The actor as shaman : the spirit in actor training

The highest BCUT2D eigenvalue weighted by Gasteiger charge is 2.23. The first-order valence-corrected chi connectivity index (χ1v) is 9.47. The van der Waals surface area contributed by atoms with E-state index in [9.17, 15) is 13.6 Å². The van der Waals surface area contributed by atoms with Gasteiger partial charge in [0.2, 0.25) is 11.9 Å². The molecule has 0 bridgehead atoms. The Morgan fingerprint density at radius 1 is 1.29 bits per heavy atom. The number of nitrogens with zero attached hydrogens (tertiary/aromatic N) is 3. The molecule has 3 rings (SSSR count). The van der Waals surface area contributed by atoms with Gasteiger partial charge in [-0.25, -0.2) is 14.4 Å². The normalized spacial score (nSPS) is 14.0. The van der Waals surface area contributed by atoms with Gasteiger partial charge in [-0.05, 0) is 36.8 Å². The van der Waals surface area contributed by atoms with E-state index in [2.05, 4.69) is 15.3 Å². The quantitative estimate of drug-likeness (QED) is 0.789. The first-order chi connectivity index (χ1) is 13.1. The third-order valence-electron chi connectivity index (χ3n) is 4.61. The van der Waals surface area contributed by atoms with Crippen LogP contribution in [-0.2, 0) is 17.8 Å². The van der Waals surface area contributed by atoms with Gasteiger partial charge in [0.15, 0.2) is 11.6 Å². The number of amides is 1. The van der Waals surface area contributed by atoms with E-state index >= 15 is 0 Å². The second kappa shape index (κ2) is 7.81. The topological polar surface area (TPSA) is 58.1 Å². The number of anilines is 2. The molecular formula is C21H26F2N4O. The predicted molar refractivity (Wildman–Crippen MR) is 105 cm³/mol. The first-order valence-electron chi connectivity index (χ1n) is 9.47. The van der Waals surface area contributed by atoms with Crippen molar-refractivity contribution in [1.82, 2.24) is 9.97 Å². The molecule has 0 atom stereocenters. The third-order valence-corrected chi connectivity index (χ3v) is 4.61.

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This work springs from a search for ways to bring the sacred hidden depths of the inner worlds back into our theatre; a search for ways to train actors back towards the sacred. Does the language used in traditional actor training techniques affect the way an actor approaches the stage as a sacred space? Does this affect the way the audience relates to what’s on the stage? If an actor is encouraged to develop the inner realms/higher self/spirit, does that affect the audience’s level of participation? Taking this further, could an actor trained with a more spiritual approach touch the audience today in a more potent way? One of the central concerns in rediscovering the spiritual aspect of actor training is with the alienation of the feminine by phallocentric masculine language and images of the past, particularly where the concept and language of ‘spirit’ is concerned. Some re-languaging needs to occur. In terms of actor training, the language of feminist writers assists us into the imaginary zone of the actor. By re-languaging this inner space as the ‘Receptive Other’, the feminine that has been repressed in all of us is opened away from the masculine imagery of the past and into the female principles of the future. The production of Alabama Rain by Heather McCutchen is the practical component of this doctorate. It was performed over two weeks at downstairs Belvoir Street Theatre in January 1999. The four week rehearsal process for this production involved the developing and testing of specific exercises aimed towards the development of the ‘Receptive Other’ in the actor.
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